Jennifer Dyer and Kiaran Sim are the co-founders of Yappa.

Courtesy of Yappa

With around 40% of Americans being harassed online, a black-owned technology company wants to create a more humane way of virtual communication.

Founded in 2015 by Jennifer Dyer and Kiaran Sim, Yappa is designed to prevent users of online platforms – including social media and news websites – from hiding behind anonymous, written comments by sharing their thoughts with their voices. It’s a clubhouse-meets-Twitter concept: Yappa’s more than 400 customers, including The Hill, Vox and, can integrate the patented technology into their websites via a browser extension widget. Users interested in weighing must create Yappa accounts and agree to submit their comments in audio or video form.

“When you use your voice, you are much more careful about what you say than when you throw grenades behind the keyboard,” says Sim.

“There’s just a lot of toxicity [when] You don’t have to be on the front lines, you don’t have to own your voice, you don’t have to own your responsibilities, you can be anonymous, ”added Dyer. “We wanted to provide a tool that people can use to have civil conversations.”

While most social media platforms try to create a sense of community on their own websites, Yappa aims to help companies regain and retain their audience.

“We’re a social media platform encouraging publishers to reclaim some of their audiences that the social media giants have robbed them of,” says Sim. “We really tried to get power back into the hands of the publishers to encourage good behavior and give them the social tools they need to keep their audiences on their side. ”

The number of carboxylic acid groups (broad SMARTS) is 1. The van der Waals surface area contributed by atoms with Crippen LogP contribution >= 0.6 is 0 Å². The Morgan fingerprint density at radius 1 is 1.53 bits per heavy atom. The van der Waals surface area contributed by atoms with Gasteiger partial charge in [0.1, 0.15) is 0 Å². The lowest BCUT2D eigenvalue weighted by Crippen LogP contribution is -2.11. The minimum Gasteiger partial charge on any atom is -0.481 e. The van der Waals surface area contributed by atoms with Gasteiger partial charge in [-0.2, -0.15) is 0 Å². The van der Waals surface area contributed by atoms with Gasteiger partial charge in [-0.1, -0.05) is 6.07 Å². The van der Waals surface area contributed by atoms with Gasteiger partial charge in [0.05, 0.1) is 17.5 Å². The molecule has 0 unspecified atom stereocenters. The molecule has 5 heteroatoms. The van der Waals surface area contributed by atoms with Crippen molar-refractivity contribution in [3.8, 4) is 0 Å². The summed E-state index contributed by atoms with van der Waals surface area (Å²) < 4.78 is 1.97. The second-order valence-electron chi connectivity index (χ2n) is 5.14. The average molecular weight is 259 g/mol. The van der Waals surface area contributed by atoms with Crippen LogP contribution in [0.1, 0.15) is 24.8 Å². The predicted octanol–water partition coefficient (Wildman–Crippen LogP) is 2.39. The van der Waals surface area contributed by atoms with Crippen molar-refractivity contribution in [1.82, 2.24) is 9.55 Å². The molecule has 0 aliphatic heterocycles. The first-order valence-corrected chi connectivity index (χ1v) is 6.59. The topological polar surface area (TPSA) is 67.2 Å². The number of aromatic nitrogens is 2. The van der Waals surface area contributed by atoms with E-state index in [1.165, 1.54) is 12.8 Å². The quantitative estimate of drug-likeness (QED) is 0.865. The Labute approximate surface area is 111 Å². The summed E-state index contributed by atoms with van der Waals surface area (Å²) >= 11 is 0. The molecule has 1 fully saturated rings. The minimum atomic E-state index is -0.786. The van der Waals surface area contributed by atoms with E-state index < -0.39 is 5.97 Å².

To redouble that effort, Yappa today announced a Series A valued at $ 3.5 million, led by Future Media Limited. Much of the new funding will be used to expand existing functions such as direct messaging between users and introduce new functions, e.g. B. for pages on which people with similar interests can connect.

Since it was launched four years ago, Yappa has gone through several developments. In March 2019, Dyer and Sim converted a previous app into a widget that could be more seamlessly integrated into online platforms. And while their goal is still to reduce abuse online, they have discovered additional uses for their software, including on the radio.

“We have brought benefits [radio] Websites that their audiences normally never really see, ”says Sim, who is now a Yappa client of iHeart. “You’d have to call Ryan Seacrest On Air and wait 25 minutes for your 10 seconds of fame. Now you can just leave a “Yap”. Ryan Seacrest uses the app daily to integrate into the program. “

And amid the pandemic, Yappa has applied its technology to virtual events to help those like Black Entrepreneurs Day and Shaq vs. Gronk better engage attendees. The company reports a 2% breach rate for all platforms it works with.

With no direct competitors, Yappa is breaking new ground on social media, but Dyer insists the concept is based on simplicity. “We were born to talk, but we learned to write text. It just goes back to the basics. “